Not doing anything that will cause another to fail seems like a good idea, an excellent spiritual practice, as a matter of fact. However, in this age of political correctness we run risk of taking this too far, forgetting the context in which these words were written. We tend to err on the side of not giving offense or, conversely, having absolute right and wrong. The people in Corinth were a Christian community, struggling to sort out what they should or should not do as Christians. It wasn’t about who was welcome and who wasn’t or even the rules of membership. Paul’s advice was really to pay attention to what people needed so as to experience the presence of Christ, the love of Christ.
It wasn’t really about the food sacrificed to idols or who was eating it. It was about what it looked like and felt like to some people who didn’t understand. As Christians, our behavior matters. If our behavior gets in the way of someone being able to experience God’s love, then we’ve got a problem. It doesn’t mean we tolerate destructive behavior so as not to offend. Nor does it mean that every situation has clear rights and wrongs. It does mean that we take into consideration the people in the room with us, the ones who are looking at us to see what we will do.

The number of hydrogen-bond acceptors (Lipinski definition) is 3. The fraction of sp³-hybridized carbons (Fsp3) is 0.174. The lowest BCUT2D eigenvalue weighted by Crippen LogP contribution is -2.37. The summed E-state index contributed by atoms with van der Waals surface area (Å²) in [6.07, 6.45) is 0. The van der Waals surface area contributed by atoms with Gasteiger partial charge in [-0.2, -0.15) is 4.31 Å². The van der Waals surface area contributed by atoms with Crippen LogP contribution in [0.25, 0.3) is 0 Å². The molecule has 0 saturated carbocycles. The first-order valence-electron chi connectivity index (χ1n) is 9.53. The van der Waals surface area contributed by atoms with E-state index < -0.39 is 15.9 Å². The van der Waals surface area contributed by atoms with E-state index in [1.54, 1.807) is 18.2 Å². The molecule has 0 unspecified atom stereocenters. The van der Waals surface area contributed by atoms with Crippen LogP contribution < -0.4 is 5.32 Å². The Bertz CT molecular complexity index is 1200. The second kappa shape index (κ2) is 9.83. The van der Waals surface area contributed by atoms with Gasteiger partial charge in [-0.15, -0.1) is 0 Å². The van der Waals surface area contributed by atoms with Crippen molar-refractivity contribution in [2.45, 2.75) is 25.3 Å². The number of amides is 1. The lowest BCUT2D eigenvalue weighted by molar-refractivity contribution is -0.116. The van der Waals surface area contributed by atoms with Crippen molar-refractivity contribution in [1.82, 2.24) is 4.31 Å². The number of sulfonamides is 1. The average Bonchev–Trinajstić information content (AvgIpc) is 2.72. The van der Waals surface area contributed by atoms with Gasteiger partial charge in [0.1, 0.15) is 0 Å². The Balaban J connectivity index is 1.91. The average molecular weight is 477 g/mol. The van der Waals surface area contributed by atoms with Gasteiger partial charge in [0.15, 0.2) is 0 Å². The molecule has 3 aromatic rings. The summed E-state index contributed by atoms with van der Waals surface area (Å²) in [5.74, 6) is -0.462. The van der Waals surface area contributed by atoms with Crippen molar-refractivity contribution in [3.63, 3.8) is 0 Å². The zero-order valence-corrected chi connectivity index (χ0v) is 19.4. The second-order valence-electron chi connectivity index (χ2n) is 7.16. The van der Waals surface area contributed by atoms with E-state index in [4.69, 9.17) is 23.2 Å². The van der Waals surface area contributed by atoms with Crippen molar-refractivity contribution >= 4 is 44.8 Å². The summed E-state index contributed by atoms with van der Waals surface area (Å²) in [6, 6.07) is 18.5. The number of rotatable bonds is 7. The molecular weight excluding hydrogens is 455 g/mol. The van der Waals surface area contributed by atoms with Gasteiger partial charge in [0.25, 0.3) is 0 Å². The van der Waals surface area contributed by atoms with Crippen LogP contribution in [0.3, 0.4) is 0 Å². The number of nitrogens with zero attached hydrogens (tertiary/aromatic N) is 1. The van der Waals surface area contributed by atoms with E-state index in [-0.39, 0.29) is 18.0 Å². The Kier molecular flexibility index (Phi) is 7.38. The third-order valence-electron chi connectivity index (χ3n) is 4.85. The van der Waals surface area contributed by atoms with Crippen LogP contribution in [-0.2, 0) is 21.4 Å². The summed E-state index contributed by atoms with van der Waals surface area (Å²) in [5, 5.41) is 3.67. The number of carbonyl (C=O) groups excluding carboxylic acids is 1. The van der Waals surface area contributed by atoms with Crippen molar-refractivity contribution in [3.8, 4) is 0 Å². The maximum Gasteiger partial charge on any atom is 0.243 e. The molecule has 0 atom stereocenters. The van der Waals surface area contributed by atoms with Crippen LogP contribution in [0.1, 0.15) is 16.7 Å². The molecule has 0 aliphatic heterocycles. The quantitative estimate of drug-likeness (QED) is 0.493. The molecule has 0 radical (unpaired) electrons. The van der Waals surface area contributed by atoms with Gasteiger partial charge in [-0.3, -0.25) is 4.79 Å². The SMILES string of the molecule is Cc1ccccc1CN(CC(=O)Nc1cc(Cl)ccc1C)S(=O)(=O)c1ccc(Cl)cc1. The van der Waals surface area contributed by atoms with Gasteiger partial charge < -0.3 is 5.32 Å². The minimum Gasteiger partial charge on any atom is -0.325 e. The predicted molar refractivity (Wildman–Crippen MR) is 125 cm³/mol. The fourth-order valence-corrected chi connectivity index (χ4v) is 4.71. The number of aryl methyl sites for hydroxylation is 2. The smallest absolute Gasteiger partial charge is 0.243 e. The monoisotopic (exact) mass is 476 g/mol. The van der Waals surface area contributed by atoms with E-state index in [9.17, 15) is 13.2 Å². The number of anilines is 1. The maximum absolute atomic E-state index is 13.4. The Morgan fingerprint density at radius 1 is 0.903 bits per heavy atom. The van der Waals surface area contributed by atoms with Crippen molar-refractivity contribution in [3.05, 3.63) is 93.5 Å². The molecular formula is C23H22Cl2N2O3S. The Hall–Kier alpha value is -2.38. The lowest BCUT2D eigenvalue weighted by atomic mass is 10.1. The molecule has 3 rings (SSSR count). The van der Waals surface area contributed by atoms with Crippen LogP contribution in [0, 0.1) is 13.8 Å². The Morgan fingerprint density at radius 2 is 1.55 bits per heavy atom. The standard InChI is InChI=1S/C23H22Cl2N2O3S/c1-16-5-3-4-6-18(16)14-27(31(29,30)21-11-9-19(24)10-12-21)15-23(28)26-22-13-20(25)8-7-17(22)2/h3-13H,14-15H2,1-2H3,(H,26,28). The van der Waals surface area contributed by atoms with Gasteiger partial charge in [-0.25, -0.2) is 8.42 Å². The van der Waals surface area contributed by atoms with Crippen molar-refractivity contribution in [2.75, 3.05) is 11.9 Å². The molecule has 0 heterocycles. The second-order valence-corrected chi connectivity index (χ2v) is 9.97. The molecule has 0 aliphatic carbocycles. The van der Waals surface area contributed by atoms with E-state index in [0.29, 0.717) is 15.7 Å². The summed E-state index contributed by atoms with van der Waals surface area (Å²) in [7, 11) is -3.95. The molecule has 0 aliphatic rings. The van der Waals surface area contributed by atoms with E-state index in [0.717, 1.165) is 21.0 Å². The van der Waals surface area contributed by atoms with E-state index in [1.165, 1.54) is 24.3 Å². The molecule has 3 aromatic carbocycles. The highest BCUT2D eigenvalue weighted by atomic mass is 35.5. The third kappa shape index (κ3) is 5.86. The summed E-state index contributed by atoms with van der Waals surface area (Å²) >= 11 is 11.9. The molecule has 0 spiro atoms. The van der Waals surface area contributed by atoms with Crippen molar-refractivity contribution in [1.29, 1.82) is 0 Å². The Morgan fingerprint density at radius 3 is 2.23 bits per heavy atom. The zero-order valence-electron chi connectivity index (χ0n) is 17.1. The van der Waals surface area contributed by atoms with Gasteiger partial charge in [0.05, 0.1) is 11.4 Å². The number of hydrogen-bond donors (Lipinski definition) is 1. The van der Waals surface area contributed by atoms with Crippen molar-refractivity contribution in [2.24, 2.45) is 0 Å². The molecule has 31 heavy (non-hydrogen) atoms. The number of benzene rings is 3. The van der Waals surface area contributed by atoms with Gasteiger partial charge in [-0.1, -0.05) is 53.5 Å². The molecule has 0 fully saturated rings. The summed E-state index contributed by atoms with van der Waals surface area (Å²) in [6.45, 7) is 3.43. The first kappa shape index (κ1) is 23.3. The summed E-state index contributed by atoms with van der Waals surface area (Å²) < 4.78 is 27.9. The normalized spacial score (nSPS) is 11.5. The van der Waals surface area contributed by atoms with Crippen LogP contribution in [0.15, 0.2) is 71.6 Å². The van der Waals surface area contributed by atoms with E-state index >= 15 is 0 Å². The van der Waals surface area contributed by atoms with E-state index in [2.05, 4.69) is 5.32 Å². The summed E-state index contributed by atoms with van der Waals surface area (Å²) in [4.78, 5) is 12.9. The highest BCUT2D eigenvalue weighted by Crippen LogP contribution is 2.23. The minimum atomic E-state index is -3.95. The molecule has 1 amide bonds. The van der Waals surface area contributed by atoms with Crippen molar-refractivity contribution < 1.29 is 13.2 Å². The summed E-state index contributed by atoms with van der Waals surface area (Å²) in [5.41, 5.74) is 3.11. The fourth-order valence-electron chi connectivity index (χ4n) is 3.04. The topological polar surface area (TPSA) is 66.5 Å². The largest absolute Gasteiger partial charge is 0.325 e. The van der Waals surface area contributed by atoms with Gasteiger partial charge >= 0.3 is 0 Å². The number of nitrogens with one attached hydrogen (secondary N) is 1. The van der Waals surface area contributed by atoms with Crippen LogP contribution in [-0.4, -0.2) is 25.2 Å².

Years ago, when I was struggling to find welcome in church after coming out, a friend was trying to be helpful. She told me I had to learn to worship with people who did not accept me. This did not go over very well with me. She referenced this passage in 2 Corinthians. I wanted to believe her, but I couldn’t and I ended up being more hurt. My not being straight was not getting in the way of anyone experiencing God’s love. However, the body of Christ, the church, condemning me did make me really question God’s love for me.
As Christians we have an obligation to struggle with how others perceive our behavior. What we do matters in a world that is increasingly secular, increasingly skeptical of religion, and increasingly in need of community. And if we start to fool ourselves into thinking that no one is looking and it doesn’t matter, the gospel text reminds us that Jesus taught and acted with authority. For all of us who make up the church, we act with the same authority.
And when it comes right down to it, if we are getting in the way of another experiencing the love of God, the unconditional, transformative love of God, then we seriously ought to rethink what we’re doing or not doing.
RCL – Year B – Fourth Sunday after Epiphany – February 1, 2015
1 Corinthians 8:1-13
Child photo. Pixabay.com. Used with permission.